Wind power could meet entire world’s electricity needs 18 times over, says International Energy Agency
Wind power accounts for just 0.3 per cent of the world’s energy – but as costs fall and green policies rise, it is on course to grow into a trillion-dollar industry.
And ultimately, it has the potential to provide sufficient clean electricity for every person on Earth 18 times over, a major industry report has now claimed.
What’s more, the winds of change are blowing at high speeds. Global offshore wind capacity could increase 15-fold and attract around $1 trillion (£800bn) of cumulative investment by as soon as 2040, the International Energy Agency report finds.
“The UK is on course to lose its crown as the nation producing most offshore wind power as huge capacity is due to be in place in China by 2025”
The IEA says this boom is being driven by the declining costs in installations, supportive government policies and “remarkable technological progress” with components such as larger turbines and floating foundations.
Outlining the rapid pace of change, which the authors say has been led by European countries including the UK, the report says the global offshore wind market grew nearly 30 per cent per year between 2010 and 2018.
There are now about 150 new offshore wind projects in development around the world, with China adding more capacity than any other country in 2018.
“Yet today’s offshore wind market doesn’t even come close to tapping the full potential,” the authors write.
“With high-quality resources available in most major markets, offshore wind has the potential to generate more than 420,000 terrawatt hours per year worldwide. This is more than 18 times global electricity demand today.”
But the agency says “much work” must be done to bring a clean energy revolution to fruition.
“Offshore wind currently provides just 0.3 per cent of global power generation, but its potential is vast,” said Dr Fatih Birol, executive director of the IEA.
“More and more of that potential is coming within reach, but much work remains to be done by governments and industry for it to become a mainstay of clean energy transitions.”
Growing awareness of the climate crisis and political responses to environmental concerns are also contributing to growth in the sector, the report indicates.
In just 20 years, wind could become Europe’s main source of energy generation.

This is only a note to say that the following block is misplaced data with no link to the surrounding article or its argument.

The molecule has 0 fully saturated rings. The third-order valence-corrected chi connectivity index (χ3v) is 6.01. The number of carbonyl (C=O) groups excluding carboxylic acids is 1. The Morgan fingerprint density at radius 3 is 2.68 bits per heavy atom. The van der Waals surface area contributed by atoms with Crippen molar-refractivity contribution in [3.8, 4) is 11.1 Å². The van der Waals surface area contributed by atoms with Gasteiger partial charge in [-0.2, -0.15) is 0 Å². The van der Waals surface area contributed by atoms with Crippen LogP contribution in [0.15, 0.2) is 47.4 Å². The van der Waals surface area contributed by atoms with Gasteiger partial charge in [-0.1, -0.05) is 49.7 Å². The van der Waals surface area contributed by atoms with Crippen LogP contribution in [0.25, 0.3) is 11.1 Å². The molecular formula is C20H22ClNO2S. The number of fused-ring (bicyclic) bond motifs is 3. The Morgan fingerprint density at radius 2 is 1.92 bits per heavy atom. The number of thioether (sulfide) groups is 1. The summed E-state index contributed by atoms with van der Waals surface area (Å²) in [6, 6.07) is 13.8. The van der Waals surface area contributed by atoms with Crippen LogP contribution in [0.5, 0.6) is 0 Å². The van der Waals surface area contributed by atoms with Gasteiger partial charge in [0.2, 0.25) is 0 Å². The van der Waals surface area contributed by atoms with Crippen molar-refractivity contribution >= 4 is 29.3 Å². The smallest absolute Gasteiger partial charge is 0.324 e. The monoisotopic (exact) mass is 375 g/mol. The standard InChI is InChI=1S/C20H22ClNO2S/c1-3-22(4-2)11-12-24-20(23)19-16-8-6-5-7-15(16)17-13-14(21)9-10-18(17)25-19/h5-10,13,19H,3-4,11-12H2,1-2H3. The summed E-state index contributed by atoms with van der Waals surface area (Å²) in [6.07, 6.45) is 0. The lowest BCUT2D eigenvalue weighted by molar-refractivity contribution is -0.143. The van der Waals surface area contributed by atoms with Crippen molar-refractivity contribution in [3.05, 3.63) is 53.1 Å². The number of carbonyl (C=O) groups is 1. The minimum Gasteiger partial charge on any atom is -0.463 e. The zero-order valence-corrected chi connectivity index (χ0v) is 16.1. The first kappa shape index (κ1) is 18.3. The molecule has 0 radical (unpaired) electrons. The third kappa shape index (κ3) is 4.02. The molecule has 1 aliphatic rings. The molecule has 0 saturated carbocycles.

Clean energy jobs in California now outnumber jobs in the fossil fuel industry five to one, a new study has found, an increase driven by the state’s ever-expanding renewable energy and climate laws.
More than 512,000 people are employed in jobs related to clean energy — from installing solar panels to building electric cars — making the state home to 1 in 7 such jobs in the United States, the study found. Those numbers are expected to grow further in the coming years, as California further ramps up efforts to address climate change.
“The clean energy industry is a large and growing part of our economy, certainly here in California, but nationally as well,” said Bob Keefe, executive director of Environmental Entrepreneurs, a non-profit group with offices in San Francisco and San Diego that compiled the data.
“With the right policies, we can keep these clean energy jobs growing in red states, blue states, purple states,” Keefe said, “and in every county in California from Humboldt to San Diego.”
But the survey was discontinued after President Trump took office in 2017. In recent years, the report has been compiled instead by two non-profit groups using the same methodology, the Energy Futures Initiative, and the National Association of State Energy Officials.
Among the study’s findings for California:
Statewide, there were 512,934 jobs in the clean energy industry in 2018. Those included jobs in renewable energy, like installing solar and wind power, building electric and hybrid vehicles, doing energy efficiency work in buildings, manufacturing clean fuels and building battery storage projects.
That same year, there were 89,059 jobs in fossil fuel industries, including drilling jobs at oil and gas fields and offshore platforms, oil refinery work and mining jobs, but not attendants who work at gas stations or the stations’ convenience stories.
Nearly four in 10 solar jobs in America are in California.
The only state with more clean vehicle jobs than California is Michigan.
The top counties ranked by total clean energy jobs are Los Angeles, Orange, Santa Clara, San Diego, San Francisco and Alameda.
Growth was largely flat last year compared to the year before, the study found. California’s 2018 clean jobs total was just slightly up from its 2017 total of 512,233 clean jobs. The reason was a 7.5 percent dip in solar industry jobs, which industry officials say was in part a result of tariffs imposed by the Trump administration on Chinese-made solar panels, which increased the costs for U.S. homeowners considering installing solar on their roofs.